Naturally, the most significant barrier to §1292(b) appeals is that counsel must in effect tell the district court that the decision the judge has just considered, researched, and written was erroneous. That is a delicate matter. In most cases, rather than arguing directly that there is "genuine doubt" about the district court's reasoning, it is more effective to emphasize instead that the issue is an important one on which reasonable minds can differ, and that an appellate pronouncement on the governing legal standards will be beneficial in terminating the case in the district court sooner—an argument almost always of interest to busy district judges—or in clarifying the law for a range of cases.

In opposing motions for certification under §1292(b), consider whether the issues raised were appropriate for a petition under Rule 23(f). While there is little judicial guidance on the issue of whether a class certification decision can be appealed under §1292(b), the Seventh Circuit has explicitly stated that "we do not permit a party to circumvent the 14-day deadline in Rule 23(f) by appealing a denial of class certification under 28 U.S.C. §1292(b)."20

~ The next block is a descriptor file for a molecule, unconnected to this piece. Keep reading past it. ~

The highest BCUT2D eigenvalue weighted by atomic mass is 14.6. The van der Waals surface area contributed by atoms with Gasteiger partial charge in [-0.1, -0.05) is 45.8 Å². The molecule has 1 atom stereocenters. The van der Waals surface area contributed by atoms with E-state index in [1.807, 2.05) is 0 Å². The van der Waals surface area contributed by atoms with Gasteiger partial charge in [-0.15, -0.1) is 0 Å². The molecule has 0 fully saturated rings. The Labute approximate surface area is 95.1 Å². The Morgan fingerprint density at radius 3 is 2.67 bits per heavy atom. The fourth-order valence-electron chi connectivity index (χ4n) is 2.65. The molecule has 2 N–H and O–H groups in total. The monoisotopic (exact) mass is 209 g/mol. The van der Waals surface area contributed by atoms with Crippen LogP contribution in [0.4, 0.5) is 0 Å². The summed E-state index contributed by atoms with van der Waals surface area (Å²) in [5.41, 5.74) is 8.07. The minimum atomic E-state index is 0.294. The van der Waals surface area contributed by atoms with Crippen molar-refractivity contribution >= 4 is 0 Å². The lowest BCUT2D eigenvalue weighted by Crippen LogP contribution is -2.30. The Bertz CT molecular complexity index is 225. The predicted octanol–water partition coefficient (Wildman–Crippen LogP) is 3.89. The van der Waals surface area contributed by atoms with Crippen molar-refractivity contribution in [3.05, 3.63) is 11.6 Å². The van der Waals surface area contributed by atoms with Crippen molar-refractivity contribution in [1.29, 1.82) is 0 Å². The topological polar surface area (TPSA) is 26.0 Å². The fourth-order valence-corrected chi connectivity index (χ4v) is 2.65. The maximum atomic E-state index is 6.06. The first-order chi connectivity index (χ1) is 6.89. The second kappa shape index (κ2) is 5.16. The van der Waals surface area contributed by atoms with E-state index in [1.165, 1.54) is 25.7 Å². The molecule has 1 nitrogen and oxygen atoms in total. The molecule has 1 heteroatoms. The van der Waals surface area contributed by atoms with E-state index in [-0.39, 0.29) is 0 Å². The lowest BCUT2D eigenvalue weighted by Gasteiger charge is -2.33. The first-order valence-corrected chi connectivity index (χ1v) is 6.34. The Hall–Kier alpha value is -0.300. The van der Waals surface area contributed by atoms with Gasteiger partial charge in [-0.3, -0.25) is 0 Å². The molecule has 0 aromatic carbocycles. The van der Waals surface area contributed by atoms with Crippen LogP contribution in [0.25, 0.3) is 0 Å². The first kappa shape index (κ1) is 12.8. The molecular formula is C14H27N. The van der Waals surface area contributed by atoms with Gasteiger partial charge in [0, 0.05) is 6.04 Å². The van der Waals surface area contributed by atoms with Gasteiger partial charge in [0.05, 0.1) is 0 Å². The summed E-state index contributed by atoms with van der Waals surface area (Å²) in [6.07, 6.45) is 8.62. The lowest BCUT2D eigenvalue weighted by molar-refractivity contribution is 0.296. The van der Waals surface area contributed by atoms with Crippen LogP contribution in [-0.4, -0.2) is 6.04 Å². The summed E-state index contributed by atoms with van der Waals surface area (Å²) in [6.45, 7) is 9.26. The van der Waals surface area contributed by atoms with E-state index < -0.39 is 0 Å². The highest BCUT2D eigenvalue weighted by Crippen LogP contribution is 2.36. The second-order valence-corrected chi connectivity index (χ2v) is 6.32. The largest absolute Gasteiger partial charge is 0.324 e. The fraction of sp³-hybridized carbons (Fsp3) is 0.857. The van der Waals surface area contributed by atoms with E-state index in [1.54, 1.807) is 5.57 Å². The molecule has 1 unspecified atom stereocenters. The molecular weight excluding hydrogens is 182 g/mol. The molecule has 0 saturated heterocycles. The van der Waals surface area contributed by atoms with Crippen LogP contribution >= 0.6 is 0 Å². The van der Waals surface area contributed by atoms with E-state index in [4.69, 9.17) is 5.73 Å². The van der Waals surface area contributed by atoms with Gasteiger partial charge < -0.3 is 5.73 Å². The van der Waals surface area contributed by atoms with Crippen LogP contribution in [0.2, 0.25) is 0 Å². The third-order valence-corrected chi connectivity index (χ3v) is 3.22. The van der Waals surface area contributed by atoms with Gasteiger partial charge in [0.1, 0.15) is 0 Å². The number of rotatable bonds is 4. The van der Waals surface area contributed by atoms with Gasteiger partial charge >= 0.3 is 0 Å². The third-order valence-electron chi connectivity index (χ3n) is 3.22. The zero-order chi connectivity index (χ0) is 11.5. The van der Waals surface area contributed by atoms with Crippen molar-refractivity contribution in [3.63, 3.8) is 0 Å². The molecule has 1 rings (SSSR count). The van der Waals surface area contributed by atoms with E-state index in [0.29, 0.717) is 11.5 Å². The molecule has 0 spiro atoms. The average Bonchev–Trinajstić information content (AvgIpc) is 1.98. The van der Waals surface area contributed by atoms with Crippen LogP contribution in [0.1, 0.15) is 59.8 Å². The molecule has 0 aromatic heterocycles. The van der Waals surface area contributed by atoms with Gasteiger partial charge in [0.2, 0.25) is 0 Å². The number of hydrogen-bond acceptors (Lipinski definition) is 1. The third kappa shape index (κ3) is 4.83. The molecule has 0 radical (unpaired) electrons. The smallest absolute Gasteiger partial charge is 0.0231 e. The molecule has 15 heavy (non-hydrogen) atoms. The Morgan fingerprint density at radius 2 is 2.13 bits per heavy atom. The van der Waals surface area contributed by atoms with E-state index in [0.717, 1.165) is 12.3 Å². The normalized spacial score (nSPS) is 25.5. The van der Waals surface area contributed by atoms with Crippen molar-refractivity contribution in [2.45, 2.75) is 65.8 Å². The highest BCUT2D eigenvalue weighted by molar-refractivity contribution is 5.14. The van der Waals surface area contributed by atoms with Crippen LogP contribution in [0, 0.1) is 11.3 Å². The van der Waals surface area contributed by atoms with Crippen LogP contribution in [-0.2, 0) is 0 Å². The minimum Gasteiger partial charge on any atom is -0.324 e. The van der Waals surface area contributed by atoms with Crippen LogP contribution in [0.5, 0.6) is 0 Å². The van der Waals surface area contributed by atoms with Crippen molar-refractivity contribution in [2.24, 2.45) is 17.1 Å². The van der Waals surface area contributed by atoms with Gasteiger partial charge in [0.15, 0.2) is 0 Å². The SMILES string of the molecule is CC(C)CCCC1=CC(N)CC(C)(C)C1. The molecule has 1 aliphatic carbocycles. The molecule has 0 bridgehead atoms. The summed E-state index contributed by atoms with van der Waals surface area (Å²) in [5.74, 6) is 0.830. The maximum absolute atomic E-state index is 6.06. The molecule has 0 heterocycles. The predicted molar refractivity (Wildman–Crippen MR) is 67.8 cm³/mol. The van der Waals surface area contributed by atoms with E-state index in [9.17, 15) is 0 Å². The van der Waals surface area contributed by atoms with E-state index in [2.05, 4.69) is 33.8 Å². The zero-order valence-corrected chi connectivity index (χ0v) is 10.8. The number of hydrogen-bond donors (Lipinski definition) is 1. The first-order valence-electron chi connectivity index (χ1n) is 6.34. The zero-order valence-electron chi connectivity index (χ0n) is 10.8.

The availability of an immediate appeal from decisions granting or denying certification of class or collective actions is a potentially powerful procedural weapon that can be determinative in many employment cases. Practitioners need to understand the rigorous rules governing these appeals under both Rule 23(f) and §1292(b). Given the very short time frame for filing a petition for appeal under Rule 23(f), in particular, we recommend preparing for the possibility of an appeal even while awaiting a district court ruling.

Mark Harris and Mark Batten are partners at Proskauer Rose in New York and Boston, respectively. Edward Brill, a partner in New York, and Laura Deck, an associate in Boston, assisted in the preparation of this article.


1. Fed. R. Civ. P. 23(f):

Rule 23(f): Appeals. A court of appeals may permit an appeal from an order granting or denying class action certification under this rule if a petition for permission to appeal is filed with the circuit clerk within 14 days after the order is entered. An appeal does not stay proceedings in the district court unless the district judge or the court of appeals so orders.

2. McReynolds v. Merrill Lynch, Pierce, Fenner & Smith, 672 F.3d 482, 484 (7th Cir. 2012) (discussing purpose of Rule 23(f) appeals).